HMM eliminates debt, shows signs of recovery

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HMM eliminates debt, shows signs of recovery

Hyundai Merchant Marine, the sole surviving national flag shipper, has strengthened its finances and businesses on the back of its debt restructuring efforts and creditor and government-led support programs.

The shipping line’s debt ratio, which topped 1,500 percent in 2015, was shaved to about 200 percent at the end of last year on its debt-restructuring plans including sales of its holdings in Hyundai Securities, data showed Tuesday.

HMM brought in roughly 1.2 trillion won from selling shares of the securities firm while making 1.4 trillion won ($1.06 billion) by converting debt into equity under creditors’ consent last year.

The improved finances motivated Korea Investors Service, a subsidiary under global credit rating company Moody’s, to raise the shipper’s credit rating from D, default to BB stable on Feb. 8.

“Its debt restructuring efforts have been paying off,” said Kim Yong-gun, an analyst from Korea Investors Service. “Also, since it is the sole global container shipping line, stable support from government and creditors are expected.”

“We believe the improvements will have a positive impact on a wide range of shipping line’s businesses,” a spokesperson from Korea Development Bank said.

The government-led Tonnage Bank, established in January to support shipping companies with a 1 trillion won fund led by Korea Development Bank, will inject roughly 720 billion won into HMM in a form of a ship sale-and-leaseback deal.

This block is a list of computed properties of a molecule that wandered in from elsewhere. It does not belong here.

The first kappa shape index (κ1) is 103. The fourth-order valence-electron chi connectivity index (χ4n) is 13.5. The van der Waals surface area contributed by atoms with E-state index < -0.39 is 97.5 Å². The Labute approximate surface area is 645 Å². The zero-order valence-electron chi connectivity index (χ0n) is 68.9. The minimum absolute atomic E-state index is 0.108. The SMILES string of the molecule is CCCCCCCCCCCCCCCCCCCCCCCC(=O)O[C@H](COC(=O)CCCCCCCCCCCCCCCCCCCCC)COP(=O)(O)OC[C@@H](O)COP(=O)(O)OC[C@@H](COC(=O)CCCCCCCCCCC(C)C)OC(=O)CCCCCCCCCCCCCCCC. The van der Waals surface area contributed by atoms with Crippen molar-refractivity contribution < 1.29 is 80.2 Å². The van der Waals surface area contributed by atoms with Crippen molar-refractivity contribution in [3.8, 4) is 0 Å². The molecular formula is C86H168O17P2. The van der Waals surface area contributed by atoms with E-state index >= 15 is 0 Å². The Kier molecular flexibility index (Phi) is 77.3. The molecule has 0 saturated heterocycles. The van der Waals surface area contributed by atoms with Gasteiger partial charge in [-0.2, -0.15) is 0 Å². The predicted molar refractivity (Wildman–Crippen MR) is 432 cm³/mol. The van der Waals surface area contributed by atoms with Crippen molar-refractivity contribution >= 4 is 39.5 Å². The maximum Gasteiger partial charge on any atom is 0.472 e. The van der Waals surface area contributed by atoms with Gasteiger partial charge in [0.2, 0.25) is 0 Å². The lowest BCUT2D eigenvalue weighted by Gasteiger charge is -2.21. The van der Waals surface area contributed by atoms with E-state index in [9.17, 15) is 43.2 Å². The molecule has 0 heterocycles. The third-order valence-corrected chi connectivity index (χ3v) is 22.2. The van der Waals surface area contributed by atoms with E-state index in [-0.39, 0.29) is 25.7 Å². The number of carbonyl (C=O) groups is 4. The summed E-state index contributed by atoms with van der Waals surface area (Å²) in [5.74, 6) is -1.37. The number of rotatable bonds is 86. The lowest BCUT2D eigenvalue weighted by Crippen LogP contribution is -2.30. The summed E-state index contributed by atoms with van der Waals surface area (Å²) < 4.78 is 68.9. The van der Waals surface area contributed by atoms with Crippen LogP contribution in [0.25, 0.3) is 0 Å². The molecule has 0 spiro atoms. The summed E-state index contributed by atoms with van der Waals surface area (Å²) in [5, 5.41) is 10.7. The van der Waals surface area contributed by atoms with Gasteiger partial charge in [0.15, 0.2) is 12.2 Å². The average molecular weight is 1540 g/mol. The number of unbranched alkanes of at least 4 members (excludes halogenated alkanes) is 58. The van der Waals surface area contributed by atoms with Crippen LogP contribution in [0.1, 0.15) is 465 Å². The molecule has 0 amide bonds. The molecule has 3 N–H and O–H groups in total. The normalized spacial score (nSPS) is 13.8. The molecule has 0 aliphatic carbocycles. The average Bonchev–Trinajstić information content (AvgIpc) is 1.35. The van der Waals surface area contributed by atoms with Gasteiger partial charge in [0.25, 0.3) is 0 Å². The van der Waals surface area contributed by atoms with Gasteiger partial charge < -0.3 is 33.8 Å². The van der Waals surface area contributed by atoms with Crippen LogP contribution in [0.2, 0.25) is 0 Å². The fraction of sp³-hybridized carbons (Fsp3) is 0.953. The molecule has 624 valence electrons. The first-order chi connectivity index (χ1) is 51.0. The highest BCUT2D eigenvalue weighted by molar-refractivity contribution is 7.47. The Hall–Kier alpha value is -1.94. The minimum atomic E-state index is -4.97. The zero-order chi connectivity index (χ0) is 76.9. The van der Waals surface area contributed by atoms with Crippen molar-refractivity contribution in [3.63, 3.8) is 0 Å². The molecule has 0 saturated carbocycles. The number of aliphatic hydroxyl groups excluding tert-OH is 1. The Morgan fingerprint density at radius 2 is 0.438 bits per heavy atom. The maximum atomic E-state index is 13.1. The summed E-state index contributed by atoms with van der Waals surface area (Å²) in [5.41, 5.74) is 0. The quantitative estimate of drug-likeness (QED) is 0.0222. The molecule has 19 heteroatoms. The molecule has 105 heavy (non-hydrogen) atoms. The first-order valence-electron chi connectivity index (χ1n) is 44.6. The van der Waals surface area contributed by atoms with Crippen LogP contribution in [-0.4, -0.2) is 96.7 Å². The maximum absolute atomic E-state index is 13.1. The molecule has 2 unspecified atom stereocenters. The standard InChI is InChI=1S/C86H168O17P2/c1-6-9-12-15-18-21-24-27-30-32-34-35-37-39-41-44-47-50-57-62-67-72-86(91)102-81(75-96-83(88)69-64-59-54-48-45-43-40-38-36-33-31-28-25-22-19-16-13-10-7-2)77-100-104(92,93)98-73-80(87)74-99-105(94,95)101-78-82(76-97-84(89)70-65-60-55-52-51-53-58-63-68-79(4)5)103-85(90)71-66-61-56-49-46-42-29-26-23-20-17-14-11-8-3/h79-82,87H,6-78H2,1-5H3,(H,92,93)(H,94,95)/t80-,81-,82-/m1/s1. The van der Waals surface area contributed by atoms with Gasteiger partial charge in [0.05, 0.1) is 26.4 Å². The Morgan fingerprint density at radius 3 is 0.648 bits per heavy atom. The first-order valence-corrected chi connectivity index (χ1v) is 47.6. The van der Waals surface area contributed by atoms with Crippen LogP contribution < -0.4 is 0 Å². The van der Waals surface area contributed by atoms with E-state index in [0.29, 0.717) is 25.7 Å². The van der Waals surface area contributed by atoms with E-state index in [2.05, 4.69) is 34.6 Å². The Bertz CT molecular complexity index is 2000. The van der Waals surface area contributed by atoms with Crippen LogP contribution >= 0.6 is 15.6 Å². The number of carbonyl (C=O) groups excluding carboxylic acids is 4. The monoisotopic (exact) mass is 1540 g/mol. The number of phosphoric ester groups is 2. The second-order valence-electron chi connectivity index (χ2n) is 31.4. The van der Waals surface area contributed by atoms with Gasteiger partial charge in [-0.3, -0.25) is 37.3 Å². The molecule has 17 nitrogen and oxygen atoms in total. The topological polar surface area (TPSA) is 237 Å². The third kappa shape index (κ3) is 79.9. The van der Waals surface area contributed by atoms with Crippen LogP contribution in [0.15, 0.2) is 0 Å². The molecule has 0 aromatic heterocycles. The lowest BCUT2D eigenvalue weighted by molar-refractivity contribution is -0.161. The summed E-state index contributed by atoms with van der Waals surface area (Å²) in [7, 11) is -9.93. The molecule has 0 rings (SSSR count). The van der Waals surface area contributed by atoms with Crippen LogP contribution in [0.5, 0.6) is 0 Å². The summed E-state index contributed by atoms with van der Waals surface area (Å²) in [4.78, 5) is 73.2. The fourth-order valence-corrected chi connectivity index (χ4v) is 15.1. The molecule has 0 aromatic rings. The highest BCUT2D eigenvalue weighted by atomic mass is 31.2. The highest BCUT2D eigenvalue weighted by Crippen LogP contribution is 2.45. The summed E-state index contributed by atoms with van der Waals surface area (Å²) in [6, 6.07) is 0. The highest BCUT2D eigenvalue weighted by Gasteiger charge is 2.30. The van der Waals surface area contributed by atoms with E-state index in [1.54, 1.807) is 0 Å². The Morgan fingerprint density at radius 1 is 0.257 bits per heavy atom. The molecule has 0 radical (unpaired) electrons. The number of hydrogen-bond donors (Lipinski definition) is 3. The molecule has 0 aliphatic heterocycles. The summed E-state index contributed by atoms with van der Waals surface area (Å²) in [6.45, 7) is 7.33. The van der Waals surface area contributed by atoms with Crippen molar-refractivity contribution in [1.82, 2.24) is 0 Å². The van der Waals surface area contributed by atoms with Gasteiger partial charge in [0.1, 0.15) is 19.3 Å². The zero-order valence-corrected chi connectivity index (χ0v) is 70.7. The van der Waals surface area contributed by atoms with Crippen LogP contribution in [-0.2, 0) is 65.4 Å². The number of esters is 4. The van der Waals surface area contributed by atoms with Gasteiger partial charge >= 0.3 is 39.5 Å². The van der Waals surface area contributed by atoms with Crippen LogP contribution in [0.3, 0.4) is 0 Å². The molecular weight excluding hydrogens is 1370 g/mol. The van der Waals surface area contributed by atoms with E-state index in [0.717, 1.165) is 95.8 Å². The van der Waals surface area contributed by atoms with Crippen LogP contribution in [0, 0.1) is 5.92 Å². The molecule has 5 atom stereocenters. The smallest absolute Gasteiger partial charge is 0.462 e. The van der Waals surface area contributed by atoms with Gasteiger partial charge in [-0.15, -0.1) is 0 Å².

A separate shipbuilding fund involving Korea Trade Insurance Corporation, Korea Development Bank, Export-Import Bank of Korea and Korea Asset Management Corporation is also expected to help HMM order 10 new ships - five crude carriers and five 20-foot-equivalent unit (TEU) container ships - by the first half of this year.

Already HMM’s business has been showing a recovery.

According to Piers, a global trade tracker, HMM’s shipping volume from Asia to the U.S. West Coast has risen 55 percent year on year in January, pushing up its market share in the route from 4.9 percent in January 2016 to 7.5 percent this year.

HMM Chief Executive Officer Yoo Chang-keun is rather confident about the company’s business outlook. “We have fully recovered trust from our customers,” said Yoo, at a meeting with reporters on Tuesday.

Lee Sang-sik, head of the company’s container planning division also added its businesses have been boosted thanks to the improved credit ratings and its partnership with global shipping alliance 2M, which includes the world’s largest shipping line Maersk Line of Denmark. “Customers like Walmart don’t even invite shippers to their bidding if their credit rating is low,” Lee said.

The strategic cooperation takes effect in April. The partnership is expected to save on operations and increase service capacity on European routes.

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